How to use this handbook?
Who is this for?
We wrote this handbook for engineering leaders - from first-line managers to CTOs. To be more specific: while we hope every leader will find value reading it, we think it will best serve you if you are dealing with a median to high level of complexity. Here are examples of such situations:
- Growth complexity: A co-founder and CTO leading a team of 30 engineers, with plans to double or triple that team size in the next 12 months
- Task complexity: A director of engineering at a unicorn company, potentially leading a brand new “developer enablement” team and trying to measure the impact of tooling projects
- Scale complexity: Any manager/director/VP leading or working in an organization of hundreds of engineers.
In particular, we don’t think introducing metrics and focusing on engineering productivity is very useful for teams of 15 engineers or below (unless, of course, as part of a larger organization). In our experience, these teams and their leaders will be better off “doing things that don’t scale” instead of embarking on premature scaling initiatives.
Finally, we hope individual contributors will enjoy reading this handbook and will promote our vision of engineering effectiveness based on identifying and removing bottlenecks. We firmly believe that it will help empower developers and that it will lead to more transparent and efficient engineering teams.
The Explore - Measure - Monitor - Act loop
If you are already familiar with Application Monitoring, Product Analytics or other intelligence tools, you can apply a similar workflow to engineering effectiveness. We suggest the following 4 steps:
- Explore: this phase is all about gaining visibility and establishing baselines by exploring the data. You might already have a hunch as to what to look for, based on anecdotal evidence and discussions with your team. For example, you may know that having too many meetings is a problem, so you might want to focus the data exploration on that aspect. The next few chapters will give you more specific ideas on the types of metrics to try at this stage.
- Measure: once you have identified a set of problems to go after, you will define metrics that represent these problems. For example, having too many meetings can be translated into “meeting hours per week per person”. It is important to choose metrics that are actionable and easy to explain. We recommend grouping metrics into dashboards, which act as the concrete representation of your goals.
- Monitor: this next phase is about comparing the metric to the goals that you have set on a regular basis. For example, you might set a goal to reduce the number of meetings per person by 20% in the next quarter. This is the most critical phase, as an unmonitored metric won’t be able to create any change by itself.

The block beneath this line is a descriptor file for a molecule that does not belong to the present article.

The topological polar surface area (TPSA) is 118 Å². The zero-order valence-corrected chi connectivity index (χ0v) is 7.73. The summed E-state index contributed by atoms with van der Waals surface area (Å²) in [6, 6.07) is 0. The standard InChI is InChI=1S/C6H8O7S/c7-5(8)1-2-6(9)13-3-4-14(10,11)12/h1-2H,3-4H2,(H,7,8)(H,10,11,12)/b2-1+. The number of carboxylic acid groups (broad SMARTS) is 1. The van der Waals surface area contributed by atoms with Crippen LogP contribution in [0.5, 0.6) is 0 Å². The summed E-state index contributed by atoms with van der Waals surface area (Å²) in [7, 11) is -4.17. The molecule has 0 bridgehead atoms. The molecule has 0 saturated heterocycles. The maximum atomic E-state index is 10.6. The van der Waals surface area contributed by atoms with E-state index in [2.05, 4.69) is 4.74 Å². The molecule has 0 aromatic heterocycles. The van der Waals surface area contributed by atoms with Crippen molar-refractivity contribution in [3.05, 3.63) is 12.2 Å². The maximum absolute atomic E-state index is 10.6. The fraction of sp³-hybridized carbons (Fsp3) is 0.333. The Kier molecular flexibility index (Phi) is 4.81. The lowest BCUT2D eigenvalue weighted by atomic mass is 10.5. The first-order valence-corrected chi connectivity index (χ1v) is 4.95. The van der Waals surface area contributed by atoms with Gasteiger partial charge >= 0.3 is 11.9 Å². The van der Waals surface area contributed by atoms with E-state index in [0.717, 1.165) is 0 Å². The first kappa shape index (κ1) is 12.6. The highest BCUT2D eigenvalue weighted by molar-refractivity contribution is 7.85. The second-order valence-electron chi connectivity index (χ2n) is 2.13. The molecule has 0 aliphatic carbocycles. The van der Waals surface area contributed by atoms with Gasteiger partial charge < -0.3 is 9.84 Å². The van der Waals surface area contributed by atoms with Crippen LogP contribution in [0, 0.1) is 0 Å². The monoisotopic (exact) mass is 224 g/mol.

- Act: this phase is about taking action to improve effectiveness. In the same way that debugging systems depends on many factors, this final phase is the most context-dependent. In the case of meeting load, there are a variety of techniques you can apply such as “no meetings days”, developing a more asynchronous culture, etc. You might also find that you need to go back to exploration and sub-divide the problem into more specific metrics.
Metrics, Lists, Alerts: when to use which
In our experience, there are 3 main categories of signals that will be useful for engineering leaders: metrics, lists and alerts. Let's explain when to use which and who might benefit more from each type.
Metrics are quantitative measurements of a signal, usually over a specific time period. For example, you might want to measure the average time it took to do code reviews over the past 6 months. They are useful for everyone from first-line managers to executives, and they form the building blocks of dashboards.
Use metrics for:
- high-level trending and baselining
- building reports that you will monitor over time
- doing some high-level comparisons across teams
To ensure that metrics are actionable, it is also important to build relevant filters, grouping and drill-downs. Metrics should only be used at the individual level to measure blockers and interruptions; if there is a way to interpret the metric as a performance indicator, we'd highly recommend choosing a coarser grouping (team, organization).
Lists are tabular outputs of a query - like a metric but with no aggregation. For example, you might want to pull up a list of stale pull requests or a list of tickets associated with a particular team and project. They are particularly useful for first-line managers and team leads.
Use lists for:
- real-time checks on potential blockers (e.g. PRs that are not progressing)
- visualizing the various stages of a pipeline in more detail
- building quick exports to your spreadsheet software
Alerts are notifications that are triggered when metrics meet a certain condition. For example, you might want to be alerted whenever a Pull Request has been open for more than N days. They are most useful for first-line managers and their teams (e.g. you could set up a shared Slack channel to receive these alerts)
Use alerts for:
- avoiding getting blind-sided by slowly degrading situations (e.g. a sub-team getting a lot of pages at night)
- making continuous improvements based on goals (e.g. you want to complete code reviews within a max of N days)